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The "innocents", do they matter? ^

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posted on Jan, 18 2006 @ 02:39 PM
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Originally posted by intrepid
I hadn't thought that far curme, possible, I guess. It's the "desensitizing", good word btw, that bothered me. People are becoming faceless numbers. I find that disturbing.


If you look into what happened in Rwanda and Germany before the genocides, you will see that is exactly what happened. A dehumanization of the other, and a sanitization of the language (With regard to Rwanada, inyenzi, meaning cockroach was used to refer to the victims, as for sanitizing and desensitizing, the use of collateral damage with regard to loss of life seems to cover that one.




posted on Jan, 18 2006 @ 02:39 PM
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Originally posted by AlphaHumana
If we didn't care about killing innocents we wouldn't have spent billions upon billions developing precision weapons that are designed to harm only what we're aiming at. If we didn't care about innocents the conflict in Iraq would have been over in an instant,


Those billions and billions "spent", all end up in "someone's" pocket.

The longer we're at it, the more "we" spend, the more' those' pockets get filled.

It may also pay to look at just how many innocent people have been killed by those 'precision weapons".

I feel the real motivation for their invention, was just to make wars 'more paletable' for those watching it from the safety of their far removed, comfortable, all mod. cons.( including the wastefully unnecessary) homes.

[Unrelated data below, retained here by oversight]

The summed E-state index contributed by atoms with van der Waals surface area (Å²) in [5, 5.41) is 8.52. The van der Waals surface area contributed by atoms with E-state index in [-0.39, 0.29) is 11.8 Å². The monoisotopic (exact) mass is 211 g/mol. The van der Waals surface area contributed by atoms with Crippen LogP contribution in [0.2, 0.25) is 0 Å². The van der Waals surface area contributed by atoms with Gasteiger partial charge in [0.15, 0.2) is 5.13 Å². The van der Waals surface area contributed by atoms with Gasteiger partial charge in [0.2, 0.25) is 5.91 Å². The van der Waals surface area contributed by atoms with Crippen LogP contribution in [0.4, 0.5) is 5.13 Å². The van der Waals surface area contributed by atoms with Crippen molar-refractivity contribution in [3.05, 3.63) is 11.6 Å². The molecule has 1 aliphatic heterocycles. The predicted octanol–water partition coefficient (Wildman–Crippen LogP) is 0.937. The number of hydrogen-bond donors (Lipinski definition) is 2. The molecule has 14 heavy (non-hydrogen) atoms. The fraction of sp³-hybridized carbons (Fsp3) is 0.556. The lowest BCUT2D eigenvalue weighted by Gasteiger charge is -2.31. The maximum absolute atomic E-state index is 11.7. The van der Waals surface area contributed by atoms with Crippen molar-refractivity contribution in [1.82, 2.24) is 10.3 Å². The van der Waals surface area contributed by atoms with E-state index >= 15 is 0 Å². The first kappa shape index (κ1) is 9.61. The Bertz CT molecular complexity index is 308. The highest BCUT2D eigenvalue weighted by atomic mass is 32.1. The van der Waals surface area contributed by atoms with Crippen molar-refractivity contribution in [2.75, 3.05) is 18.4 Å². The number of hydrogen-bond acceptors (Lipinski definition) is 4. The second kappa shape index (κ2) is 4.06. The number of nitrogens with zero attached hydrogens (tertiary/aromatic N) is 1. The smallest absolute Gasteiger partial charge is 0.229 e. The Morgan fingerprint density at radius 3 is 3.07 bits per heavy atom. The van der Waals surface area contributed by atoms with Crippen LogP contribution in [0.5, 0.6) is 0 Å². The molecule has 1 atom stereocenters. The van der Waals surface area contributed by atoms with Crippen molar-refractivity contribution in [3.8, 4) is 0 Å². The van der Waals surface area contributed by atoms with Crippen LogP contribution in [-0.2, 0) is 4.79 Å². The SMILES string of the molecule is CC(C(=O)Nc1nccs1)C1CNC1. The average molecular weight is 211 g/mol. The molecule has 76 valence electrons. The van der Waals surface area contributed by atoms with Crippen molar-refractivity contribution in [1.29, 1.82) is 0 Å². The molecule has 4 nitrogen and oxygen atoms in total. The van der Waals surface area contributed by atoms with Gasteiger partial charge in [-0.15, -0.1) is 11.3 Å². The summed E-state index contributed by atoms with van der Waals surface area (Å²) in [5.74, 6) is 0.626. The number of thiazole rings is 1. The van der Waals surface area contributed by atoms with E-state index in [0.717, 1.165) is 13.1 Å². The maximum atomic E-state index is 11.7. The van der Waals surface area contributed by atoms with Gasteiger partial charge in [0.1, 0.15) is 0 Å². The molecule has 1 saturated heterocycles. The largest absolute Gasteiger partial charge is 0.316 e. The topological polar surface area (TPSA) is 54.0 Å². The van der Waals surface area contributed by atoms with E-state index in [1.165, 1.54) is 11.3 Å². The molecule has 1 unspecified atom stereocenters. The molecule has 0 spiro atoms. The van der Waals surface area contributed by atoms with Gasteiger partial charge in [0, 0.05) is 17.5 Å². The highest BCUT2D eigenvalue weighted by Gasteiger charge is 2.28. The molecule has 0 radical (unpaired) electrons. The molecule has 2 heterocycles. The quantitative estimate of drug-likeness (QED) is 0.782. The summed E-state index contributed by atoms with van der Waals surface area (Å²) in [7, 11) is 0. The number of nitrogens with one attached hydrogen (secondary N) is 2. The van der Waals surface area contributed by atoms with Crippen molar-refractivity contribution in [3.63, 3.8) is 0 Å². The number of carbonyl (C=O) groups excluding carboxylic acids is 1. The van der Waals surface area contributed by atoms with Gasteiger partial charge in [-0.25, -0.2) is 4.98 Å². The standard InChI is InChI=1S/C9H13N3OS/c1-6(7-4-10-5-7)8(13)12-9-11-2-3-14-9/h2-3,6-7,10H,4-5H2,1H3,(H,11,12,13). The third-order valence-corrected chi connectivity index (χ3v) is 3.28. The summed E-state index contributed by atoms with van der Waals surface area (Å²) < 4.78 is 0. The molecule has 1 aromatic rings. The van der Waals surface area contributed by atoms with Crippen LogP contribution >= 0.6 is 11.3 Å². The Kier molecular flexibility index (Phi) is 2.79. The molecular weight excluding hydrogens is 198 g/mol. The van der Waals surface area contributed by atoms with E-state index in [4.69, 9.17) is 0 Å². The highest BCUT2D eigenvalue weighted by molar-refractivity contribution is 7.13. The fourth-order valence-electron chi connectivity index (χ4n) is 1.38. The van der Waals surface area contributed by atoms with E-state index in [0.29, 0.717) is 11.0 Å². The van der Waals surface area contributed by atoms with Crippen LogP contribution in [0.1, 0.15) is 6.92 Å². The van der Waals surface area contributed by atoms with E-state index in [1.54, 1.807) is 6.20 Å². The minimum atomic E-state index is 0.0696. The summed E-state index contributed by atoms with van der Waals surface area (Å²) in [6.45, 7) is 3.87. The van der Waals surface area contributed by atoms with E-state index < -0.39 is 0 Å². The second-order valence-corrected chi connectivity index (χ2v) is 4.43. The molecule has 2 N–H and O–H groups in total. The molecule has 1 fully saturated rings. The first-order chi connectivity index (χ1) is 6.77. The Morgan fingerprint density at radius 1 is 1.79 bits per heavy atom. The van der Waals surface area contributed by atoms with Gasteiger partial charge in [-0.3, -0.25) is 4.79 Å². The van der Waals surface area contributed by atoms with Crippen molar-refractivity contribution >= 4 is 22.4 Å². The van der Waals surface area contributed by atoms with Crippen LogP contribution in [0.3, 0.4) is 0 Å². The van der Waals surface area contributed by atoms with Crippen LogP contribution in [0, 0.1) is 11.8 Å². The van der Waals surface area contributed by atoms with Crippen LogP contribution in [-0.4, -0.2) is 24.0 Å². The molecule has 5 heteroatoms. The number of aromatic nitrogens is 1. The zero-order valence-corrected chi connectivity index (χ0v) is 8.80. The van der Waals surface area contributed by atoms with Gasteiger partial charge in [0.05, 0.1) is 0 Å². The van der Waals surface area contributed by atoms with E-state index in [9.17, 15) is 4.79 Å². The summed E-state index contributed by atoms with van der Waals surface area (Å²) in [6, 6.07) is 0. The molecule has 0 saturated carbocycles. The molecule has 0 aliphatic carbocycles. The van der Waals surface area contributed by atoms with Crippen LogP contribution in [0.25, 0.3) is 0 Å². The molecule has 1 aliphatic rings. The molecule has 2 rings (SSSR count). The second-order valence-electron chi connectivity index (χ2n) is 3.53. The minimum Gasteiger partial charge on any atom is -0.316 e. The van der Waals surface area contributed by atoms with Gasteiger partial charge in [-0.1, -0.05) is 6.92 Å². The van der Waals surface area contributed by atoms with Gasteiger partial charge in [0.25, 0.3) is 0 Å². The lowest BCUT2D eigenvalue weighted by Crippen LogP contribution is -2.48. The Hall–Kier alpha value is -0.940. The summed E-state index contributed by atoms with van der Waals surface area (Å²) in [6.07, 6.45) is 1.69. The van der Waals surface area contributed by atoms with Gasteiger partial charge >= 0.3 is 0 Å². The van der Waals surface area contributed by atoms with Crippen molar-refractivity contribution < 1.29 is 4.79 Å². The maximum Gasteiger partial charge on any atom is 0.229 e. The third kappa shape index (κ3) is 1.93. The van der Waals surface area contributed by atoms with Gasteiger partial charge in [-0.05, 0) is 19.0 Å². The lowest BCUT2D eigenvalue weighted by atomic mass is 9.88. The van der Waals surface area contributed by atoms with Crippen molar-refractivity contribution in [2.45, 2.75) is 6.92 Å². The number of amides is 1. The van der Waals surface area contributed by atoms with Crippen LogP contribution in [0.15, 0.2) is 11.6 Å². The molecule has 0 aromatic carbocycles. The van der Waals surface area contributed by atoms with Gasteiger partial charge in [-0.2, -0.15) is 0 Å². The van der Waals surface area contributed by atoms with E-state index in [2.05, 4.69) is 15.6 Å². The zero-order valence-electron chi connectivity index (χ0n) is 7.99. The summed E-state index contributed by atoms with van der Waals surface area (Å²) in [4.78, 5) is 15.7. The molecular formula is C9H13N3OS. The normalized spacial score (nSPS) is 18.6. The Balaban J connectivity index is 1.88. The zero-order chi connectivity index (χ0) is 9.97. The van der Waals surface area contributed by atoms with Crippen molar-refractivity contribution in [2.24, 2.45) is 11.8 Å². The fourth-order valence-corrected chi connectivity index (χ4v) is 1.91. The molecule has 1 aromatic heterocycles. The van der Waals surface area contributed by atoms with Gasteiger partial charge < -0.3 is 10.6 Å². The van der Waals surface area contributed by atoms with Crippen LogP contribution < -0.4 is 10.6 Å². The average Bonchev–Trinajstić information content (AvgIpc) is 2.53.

So does anyone want to address the thousands of innocents wrongfully "detained" (and all the hell that goes with it) for years?
Or does the fear that, "You could be next", make it too hard to think beyond justifying what we're doing to, "them over there"?



posted on Jan, 18 2006 @ 02:43 PM
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What do you mean by "take responsibility for it's actions"? Do you mean a simple statement of responsibility and regret? Or maybe something more substantial like compensation?

When you go down that road (compensation) it implies that the actions of the United States are/were somehow wrong, negligent, immoral or illegal. Now, leaving aside wether they are or are not (as that is a matter of opinion, mosly), the US cannot go down that road because we must always believe that what we are doing is right and for the greater good. The President, as all his forerunners have done, must make decisions that may cost lives every day. Many times decisions are made to not do things becuase of the cost of innocent human life. However, sometimes the loss of life cannot be avoided. The needs of the many........

I wonder how many people will not die becuase of elimination of those 4 terrorists? I wonder how many people were saved by the 100's of millions of dollars donated by Americans for the Pakistan earthquake relief?

No one is blaming these villagers for bringing death and destruction down on themselves. Im sure many uninvolved people were inadvertantly killed. But...somehow I don't see an image in my mind's eye of "angry villagers" in Pakistan chasing OBL and his cronies out of town with torches and pitchforks. These murderers are being protected, and as long as they are being protected, against the wishes of the entire world, then there will be a heavy price to pay occasionally.



posted on Jan, 18 2006 @ 02:50 PM
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Originally posted by seagull
it's a matter of proximity to the loss.
...
If this makes me a coldhearted bastard, then so be it.


No, you are not a coldhearted bastard. This point is perfectly understandable and true. We cannot suffer the same for all as we would for our own, even at the national level. We hear a kid is hurting in the USA, we hurt more than if it's a kid in Egypt or anywhere else. That's human nature.